Names and Places of UTSA: George W. Brackenridge
This month we continue “Names and Places of UTSA,” a blog series on university history, with a post by archives student assistant, Kira Sandoval.
On the south side of UTSA’s Main Campus, George Brackenridge Avenue connects Ximenes Avenue to the Child Development Center, University Oaks, and several parking lots. The street is named in honor of an important historical figure of San Antonio and UTSA’s history, George W. Brackenridge. He was a busy philanthropist and businessman who largely influenced the central Texas region. Though he lived and died before UTSA came into existence, he played an important role in shaping Texas education. Brackenridge Avenue was named after this figure because of his service as a San Antonian on the UT System Board of Regents for over 27 years. However, his legacy as a Texan has contributed much more to UTSA and the city of San Antonio than just his membership on the board.
San Antonians have been enjoying George W. Brackenridge’s generosity for over one hundred years. People might already be familiar with his name from leisurely time spent at Brackenridge Park. He donated his land for the park in 1899. He also donated Mahncke and Funston Park to the City of San Antonio.
George W. Brackenridge was born in Indiana on January 14, 1832. He attended Hanover College, Indiana University, and Harvard University. He moved to Texas with his parents in 1853 where he spent the majority of his life, except for a three year period when he was forced to leave Texas after claiming Union sympathies and escaping a close call with a lynching party. During this time, he was appointed by Abraham Lincoln, a close friend of his father’s, to work for the US Treasury Department. He briefly worked in Washington and then in New Orleans under Union forces. Guests to his home in San Antonio and friendships included U.S. General Grant and Mexican Presidents Porfírio Díaz and Francisco Madero. He died on December 28, 1920, and was buried as a 32nd degree Mason in the Brackenridge family’s cemetery near Edna in Jackson County.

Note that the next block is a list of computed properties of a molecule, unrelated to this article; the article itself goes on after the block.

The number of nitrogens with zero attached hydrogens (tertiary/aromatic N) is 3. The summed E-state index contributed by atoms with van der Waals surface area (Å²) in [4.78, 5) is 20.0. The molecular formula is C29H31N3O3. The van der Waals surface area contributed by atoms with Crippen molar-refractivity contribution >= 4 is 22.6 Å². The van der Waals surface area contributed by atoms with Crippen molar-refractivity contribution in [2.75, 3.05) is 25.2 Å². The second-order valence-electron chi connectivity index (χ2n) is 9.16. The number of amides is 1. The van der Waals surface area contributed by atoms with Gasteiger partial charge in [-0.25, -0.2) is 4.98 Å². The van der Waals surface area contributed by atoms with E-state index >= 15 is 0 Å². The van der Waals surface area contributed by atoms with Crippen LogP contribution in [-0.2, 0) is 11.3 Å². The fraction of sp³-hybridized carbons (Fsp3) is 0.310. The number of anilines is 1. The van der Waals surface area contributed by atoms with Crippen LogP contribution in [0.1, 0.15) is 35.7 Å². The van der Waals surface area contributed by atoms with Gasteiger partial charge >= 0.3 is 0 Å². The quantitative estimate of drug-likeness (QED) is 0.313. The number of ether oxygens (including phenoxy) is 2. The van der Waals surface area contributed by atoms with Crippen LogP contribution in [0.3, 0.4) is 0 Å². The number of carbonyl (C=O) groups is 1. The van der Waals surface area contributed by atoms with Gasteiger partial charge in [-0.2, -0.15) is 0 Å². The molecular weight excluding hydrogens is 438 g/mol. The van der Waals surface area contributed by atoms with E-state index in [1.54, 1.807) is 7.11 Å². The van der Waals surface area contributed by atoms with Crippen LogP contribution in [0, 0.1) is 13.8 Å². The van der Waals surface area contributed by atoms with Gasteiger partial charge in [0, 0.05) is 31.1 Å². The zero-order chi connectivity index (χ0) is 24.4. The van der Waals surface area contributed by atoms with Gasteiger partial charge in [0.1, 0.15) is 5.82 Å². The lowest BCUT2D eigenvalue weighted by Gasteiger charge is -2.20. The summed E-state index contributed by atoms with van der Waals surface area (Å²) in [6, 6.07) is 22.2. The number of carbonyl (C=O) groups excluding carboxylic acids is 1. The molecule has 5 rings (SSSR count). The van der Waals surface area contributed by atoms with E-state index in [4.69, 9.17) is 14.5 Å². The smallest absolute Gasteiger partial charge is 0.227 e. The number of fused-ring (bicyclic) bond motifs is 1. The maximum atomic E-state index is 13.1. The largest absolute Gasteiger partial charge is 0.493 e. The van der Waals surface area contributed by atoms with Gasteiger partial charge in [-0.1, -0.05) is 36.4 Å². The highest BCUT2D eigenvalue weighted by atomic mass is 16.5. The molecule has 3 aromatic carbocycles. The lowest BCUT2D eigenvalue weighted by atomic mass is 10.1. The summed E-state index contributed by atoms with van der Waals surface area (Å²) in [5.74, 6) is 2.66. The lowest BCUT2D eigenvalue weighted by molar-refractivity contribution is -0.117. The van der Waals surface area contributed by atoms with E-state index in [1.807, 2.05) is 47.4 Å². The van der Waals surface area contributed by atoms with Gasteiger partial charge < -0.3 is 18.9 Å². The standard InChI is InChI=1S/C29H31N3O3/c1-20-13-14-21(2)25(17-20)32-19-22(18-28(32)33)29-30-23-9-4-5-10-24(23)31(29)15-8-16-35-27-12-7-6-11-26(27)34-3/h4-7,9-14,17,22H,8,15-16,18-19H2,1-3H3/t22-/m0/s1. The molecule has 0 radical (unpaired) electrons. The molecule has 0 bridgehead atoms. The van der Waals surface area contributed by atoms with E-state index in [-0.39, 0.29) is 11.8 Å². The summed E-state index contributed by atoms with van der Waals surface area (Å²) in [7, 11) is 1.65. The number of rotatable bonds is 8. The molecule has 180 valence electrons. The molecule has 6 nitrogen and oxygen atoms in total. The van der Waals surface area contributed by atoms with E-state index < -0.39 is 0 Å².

George W. Brackenridge had an impressive résumé and had his hand in many pots. During his time in the war, he began amassing his fortune by smuggling cotton across Confederate lines for sale in the North, taking advantage of the law of supply and demand. The Confederacy had cut off the export of cotton in hopes to gain alliances with England and France, in exchange for their imports of the crop. This wartime endeavor led to the formation of the cotton firm Brackenridge, Bates and Company, which he organized with family and friends. With this business experience under his belt, in 1866 he returned from New Orleans to organize the San Antonio National Bank, for which he served a long 46 years as president. From 1883 to 1906, he was appointed president of the San Antonio Water Works company. Additionally, he served as president of the San Antonio Loan and Trust Company, director of the San Antonio Express Publishing Company, president of the San Antonio School Board, and president of the San Antonio Gas Light Company.
Another important figure and contributor to the historical importance of the Brackenridge family name was one of George’s sisters, Mary Eleanor Brackenridge. Mary Eleanor was a strong advocate and pioneer for women’s rights in Texas and the United States. She was one of the first women in the country to serve as a bank director. She founded the Woman’s Club of San Antonio and published a pamphlet in 1911, “The Legal Status of Texas Women,” which led to her involvement with San Antonio’s suffrage movement. She was the first woman to register to vote in Bexar County in 1918. Mary Eleanor also had a hand in establishing the College of Industrial Arts (now known as Texas Woman’s University) in Denton where she became one of the first females to sit on a board of regents in Texas.